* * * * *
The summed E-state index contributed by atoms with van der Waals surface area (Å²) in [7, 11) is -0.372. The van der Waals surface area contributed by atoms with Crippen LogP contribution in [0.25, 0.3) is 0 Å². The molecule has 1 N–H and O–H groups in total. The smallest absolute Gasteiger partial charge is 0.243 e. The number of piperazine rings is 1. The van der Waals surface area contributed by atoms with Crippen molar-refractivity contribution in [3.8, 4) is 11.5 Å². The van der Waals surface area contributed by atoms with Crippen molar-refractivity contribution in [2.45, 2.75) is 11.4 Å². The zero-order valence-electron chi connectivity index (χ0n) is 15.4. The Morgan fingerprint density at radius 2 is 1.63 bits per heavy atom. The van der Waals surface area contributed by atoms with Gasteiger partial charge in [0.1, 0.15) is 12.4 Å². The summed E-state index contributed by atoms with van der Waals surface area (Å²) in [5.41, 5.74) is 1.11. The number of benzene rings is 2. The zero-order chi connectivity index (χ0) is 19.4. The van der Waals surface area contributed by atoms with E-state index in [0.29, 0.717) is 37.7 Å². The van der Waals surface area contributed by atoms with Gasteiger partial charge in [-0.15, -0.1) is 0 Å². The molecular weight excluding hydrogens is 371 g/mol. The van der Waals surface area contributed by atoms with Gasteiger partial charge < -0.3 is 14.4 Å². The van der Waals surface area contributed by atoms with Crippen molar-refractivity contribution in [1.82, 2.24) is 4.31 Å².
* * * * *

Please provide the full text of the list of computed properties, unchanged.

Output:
The summed E-state index contributed by atoms with van der Waals surface area (Å²) in [7, 11) is -0.372. The van der Waals surface area contributed by atoms with Crippen LogP contribution in [0.25, 0.3) is 0 Å². The molecule has 1 N–H and O–H groups in total. The smallest absolute Gasteiger partial charge is 0.243 e. The number of piperazine rings is 1. The van der Waals surface area contributed by atoms with Crippen molar-refractivity contribution in [3.8, 4) is 11.5 Å². The van der Waals surface area contributed by atoms with Crippen molar-refractivity contribution in [2.45, 2.75) is 11.4 Å². The zero-order valence-electron chi connectivity index (χ0n) is 15.4. The Morgan fingerprint density at radius 2 is 1.63 bits per heavy atom. The van der Waals surface area contributed by atoms with Gasteiger partial charge in [0.1, 0.15) is 12.4 Å². The summed E-state index contributed by atoms with van der Waals surface area (Å²) in [5.41, 5.74) is 1.11. The number of benzene rings is 2. The zero-order chi connectivity index (χ0) is 19.4. The van der Waals surface area contributed by atoms with E-state index in [0.29, 0.717) is 37.7 Å². The van der Waals surface area contributed by atoms with Gasteiger partial charge in [-0.15, -0.1) is 0 Å². The molecular weight excluding hydrogens is 371 g/mol. The van der Waals surface area contributed by atoms with Gasteiger partial charge < -0.3 is 14.4 Å². The van der Waals surface area contributed by atoms with Crippen molar-refractivity contribution in [1.82, 2.24) is 4.31 Å².